Acoustic Design and Sound Testing

Acoustic Design and Sound Testing

We are currently experiencing a large rise in the amount of housing stock that’s requiring sound testing throughout the UK. As commercial buildings such as offices etc. are converted into residential dwellings sound testing then becomes are requirement under Part E of building regulations. We have carried out a large amount of sound testing in office conversions with varying success as office buildings are not usually designed with acoustics in-mind.


To reduce the chance of a sound test failure, it is imperative that flanking transmission is considered at the design stage and any construction detailing is specified to minimise any potential of noise flanking which will downgrade the acoustic performance. Good detailing at the design stage will minimise this effect and optimise the overall levels of acoustic privacy achieved. If designing for residential units, design advice on flanking details must be followed to maximise the possibility of achieving the specified acoustic performance. It is imperative that the design advice is followed, otherwise the site sound insulation values may not meet the performance criteria required and subsequent expensive remedial treatment may be required.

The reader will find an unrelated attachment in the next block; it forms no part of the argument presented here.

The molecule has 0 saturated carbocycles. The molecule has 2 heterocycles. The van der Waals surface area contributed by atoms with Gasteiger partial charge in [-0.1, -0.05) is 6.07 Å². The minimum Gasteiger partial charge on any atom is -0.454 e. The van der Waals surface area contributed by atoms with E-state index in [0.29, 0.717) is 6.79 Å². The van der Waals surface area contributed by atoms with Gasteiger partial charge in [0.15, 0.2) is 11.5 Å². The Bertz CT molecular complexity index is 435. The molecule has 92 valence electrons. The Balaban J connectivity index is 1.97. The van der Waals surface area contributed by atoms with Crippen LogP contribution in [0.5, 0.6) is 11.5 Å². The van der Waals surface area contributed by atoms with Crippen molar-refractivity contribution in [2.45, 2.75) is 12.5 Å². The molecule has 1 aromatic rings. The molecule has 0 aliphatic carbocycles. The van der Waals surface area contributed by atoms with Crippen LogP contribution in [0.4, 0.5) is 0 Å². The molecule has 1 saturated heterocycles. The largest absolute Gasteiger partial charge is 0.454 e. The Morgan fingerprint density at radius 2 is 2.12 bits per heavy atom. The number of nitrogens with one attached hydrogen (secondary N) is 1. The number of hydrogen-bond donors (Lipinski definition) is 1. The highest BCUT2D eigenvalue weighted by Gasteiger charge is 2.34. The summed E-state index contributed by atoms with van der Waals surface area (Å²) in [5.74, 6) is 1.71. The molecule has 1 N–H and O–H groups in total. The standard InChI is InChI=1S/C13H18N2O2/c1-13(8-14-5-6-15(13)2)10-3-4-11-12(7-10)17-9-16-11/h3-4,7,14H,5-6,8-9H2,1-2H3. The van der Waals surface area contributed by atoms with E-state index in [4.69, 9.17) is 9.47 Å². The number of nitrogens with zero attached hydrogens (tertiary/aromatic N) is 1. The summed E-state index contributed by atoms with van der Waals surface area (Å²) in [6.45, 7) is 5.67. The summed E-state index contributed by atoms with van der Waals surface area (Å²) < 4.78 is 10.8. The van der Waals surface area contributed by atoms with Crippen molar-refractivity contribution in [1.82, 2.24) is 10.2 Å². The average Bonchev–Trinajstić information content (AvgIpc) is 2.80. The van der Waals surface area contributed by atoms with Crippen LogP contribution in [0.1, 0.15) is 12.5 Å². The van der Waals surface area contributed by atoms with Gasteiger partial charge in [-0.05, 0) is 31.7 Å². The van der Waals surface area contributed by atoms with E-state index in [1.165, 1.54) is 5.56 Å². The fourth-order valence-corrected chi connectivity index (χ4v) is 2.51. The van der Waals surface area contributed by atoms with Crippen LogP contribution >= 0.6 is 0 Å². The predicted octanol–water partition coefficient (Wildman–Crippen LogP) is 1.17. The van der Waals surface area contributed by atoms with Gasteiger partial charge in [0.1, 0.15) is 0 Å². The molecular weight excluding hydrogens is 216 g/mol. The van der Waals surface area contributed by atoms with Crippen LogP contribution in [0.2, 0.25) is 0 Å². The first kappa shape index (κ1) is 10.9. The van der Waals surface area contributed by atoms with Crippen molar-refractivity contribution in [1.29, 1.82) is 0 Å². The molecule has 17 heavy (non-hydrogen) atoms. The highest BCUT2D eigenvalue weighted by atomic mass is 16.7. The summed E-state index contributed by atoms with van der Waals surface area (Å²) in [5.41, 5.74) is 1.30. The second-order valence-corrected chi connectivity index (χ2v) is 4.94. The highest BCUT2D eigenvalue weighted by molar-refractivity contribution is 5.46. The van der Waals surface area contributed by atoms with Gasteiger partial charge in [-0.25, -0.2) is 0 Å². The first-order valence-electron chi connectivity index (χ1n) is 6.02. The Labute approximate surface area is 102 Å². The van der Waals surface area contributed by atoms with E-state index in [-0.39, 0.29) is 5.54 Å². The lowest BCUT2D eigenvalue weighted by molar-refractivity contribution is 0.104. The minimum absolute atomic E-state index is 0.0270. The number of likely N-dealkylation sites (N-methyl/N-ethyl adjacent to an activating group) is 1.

When offices are converted into dwellings we often undertake sample sound testing to check the existing sound levels prior to the commencement of works, once we have established the sound test results we can then come up with a more cost effective design to comply with Part E of Building Regulations.

Historically we have found that if the floor structure is a typical 200mm concrete slab the sample airborne results are coming close to the requirements of Part E without any modifications to the existing slab; however, the impact results are poor. This is because the airborne sound is broken down by the mass of the concrete slab, therefore sounds such as speech & TV etc. are minimised. Unfortunately, impact sound results are poor due to the lack of isolation within the slab, therefore the sound travels straight through the slab to the area below. Sound such as people walking can be very loud and unacceptable.

To help reduce potential control noise issues APT Sound Testing can undertake an acoustic  design review of the floors after sample sound testing to ensure both the airborne and impact sound tests pass Part E of Building Regulations. Using our extensive knowledge regarding the way different materials and construction methods can influence the results of sound testing we can offer easy to follow acoustic advice on the most awkward developments.


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